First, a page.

NEW YORK (MainStreet) — Job seekers should know that walking into an interview half an hour late or wearing shorts and sandals could ruin their chances of landing the position, but what happens when it’s the interviewer who does this?
After publishing an article this week about the most unprofessional behavior job candidates have displayed during the course of an interview, we decided to flip the tables and ask readers for their stories of hiring managers and human resources professionals acting unprofessionally. The responses ranged from tardiness to odd personal ticks.
“I once had an interview for the position of secretary. This was back in the day of people taking shorthand, so stenography was required. The ‘boss’ doing the interview dictated a very detailed ‘dear john’ letter,” Geralyn Mott wrote on our Facebook page. ”I was offered the job but did not accept it.”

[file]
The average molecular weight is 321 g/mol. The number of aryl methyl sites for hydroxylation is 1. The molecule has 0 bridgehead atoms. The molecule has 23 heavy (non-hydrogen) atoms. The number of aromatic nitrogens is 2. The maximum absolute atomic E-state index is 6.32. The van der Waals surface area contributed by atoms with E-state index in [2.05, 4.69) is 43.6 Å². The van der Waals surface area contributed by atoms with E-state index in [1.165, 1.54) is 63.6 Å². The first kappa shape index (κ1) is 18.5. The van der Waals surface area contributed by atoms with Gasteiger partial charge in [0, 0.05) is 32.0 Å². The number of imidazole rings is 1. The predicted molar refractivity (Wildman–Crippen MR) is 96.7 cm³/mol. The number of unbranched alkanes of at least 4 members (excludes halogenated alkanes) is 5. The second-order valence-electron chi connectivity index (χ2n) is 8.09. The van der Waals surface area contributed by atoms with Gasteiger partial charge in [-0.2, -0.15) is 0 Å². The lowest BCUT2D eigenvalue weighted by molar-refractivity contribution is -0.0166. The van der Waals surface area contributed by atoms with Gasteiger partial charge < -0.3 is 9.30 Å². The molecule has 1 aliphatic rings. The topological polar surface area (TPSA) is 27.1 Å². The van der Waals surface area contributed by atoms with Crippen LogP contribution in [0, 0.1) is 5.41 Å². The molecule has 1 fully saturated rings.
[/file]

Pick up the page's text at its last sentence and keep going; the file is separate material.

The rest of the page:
Another reader, Stephanie Steiger, says she went in for an interview only to have the interviewer show up 20 minutes late. If that wasn’t bad enough, the interviewer decided to put his feet up on his desk while they were talking.And then there’s Mery Khatchatrian, who had an interview with a bank branch manager who practically slept through their entire meeting. Then things got really weird.
“He sat there for 30 minutes with his glasses on & had his eyes shut the whole time as he asked me questions. Then he in a sense bushes up on his shoulder in a odd manner & states that he is sorry he can only afford the cheap suit,” Khatchatrian wrote. “Yes completely out of no where. Lets just say I was shocked & stunned.”
In each of these situations, it’s obvious the interviewer is behaving unprofessionally, but many candidates may be apprehensive about confronting the person for fear of sacrificing their chance of being offered a job. Pretending it didn’t happen may end up being worse in the long run, though.